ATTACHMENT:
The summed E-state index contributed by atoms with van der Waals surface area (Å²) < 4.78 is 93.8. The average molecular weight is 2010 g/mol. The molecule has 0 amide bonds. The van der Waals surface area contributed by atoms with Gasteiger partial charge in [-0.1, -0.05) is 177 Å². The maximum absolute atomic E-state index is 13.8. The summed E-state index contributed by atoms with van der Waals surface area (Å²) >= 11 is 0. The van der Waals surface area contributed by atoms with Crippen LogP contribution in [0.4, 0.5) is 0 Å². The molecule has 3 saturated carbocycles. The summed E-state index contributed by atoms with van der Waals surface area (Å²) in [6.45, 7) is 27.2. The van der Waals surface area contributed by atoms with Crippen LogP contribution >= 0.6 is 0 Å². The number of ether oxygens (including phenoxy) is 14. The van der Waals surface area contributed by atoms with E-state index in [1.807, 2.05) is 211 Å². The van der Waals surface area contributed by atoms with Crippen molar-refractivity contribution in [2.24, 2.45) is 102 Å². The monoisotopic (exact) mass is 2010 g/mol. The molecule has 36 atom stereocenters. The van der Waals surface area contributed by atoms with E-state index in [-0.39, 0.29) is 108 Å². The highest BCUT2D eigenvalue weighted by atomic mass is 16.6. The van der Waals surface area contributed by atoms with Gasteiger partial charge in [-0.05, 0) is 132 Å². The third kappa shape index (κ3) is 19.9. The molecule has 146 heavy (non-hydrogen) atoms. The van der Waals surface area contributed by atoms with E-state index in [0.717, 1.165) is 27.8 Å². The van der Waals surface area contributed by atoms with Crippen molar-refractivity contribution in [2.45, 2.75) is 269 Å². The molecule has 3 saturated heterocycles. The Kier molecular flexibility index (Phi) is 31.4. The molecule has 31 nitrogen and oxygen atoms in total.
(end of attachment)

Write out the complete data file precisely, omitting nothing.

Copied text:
The summed E-state index contributed by atoms with van der Waals surface area (Å²) < 4.78 is 93.8. The average molecular weight is 2010 g/mol. The molecule has 0 amide bonds. The van der Waals surface area contributed by atoms with Gasteiger partial charge in [-0.1, -0.05) is 177 Å². The maximum absolute atomic E-state index is 13.8. The summed E-state index contributed by atoms with van der Waals surface area (Å²) >= 11 is 0. The van der Waals surface area contributed by atoms with Crippen LogP contribution in [0.4, 0.5) is 0 Å². The molecule has 3 saturated carbocycles. The summed E-state index contributed by atoms with van der Waals surface area (Å²) in [6.45, 7) is 27.2. The van der Waals surface area contributed by atoms with Crippen LogP contribution >= 0.6 is 0 Å². The number of ether oxygens (including phenoxy) is 14. The van der Waals surface area contributed by atoms with E-state index in [1.807, 2.05) is 211 Å². The van der Waals surface area contributed by atoms with Crippen molar-refractivity contribution in [2.24, 2.45) is 102 Å². The monoisotopic (exact) mass is 2010 g/mol. The molecule has 36 atom stereocenters. The van der Waals surface area contributed by atoms with E-state index in [-0.39, 0.29) is 108 Å². The highest BCUT2D eigenvalue weighted by atomic mass is 16.6. The van der Waals surface area contributed by atoms with Gasteiger partial charge in [-0.05, 0) is 132 Å². The third kappa shape index (κ3) is 19.9. The molecule has 146 heavy (non-hydrogen) atoms. The van der Waals surface area contributed by atoms with E-state index in [0.717, 1.165) is 27.8 Å². The van der Waals surface area contributed by atoms with Crippen molar-refractivity contribution in [2.45, 2.75) is 269 Å². The molecule has 3 saturated heterocycles. The Kier molecular flexibility index (Phi) is 31.4. The molecule has 31 nitrogen and oxygen atoms in total.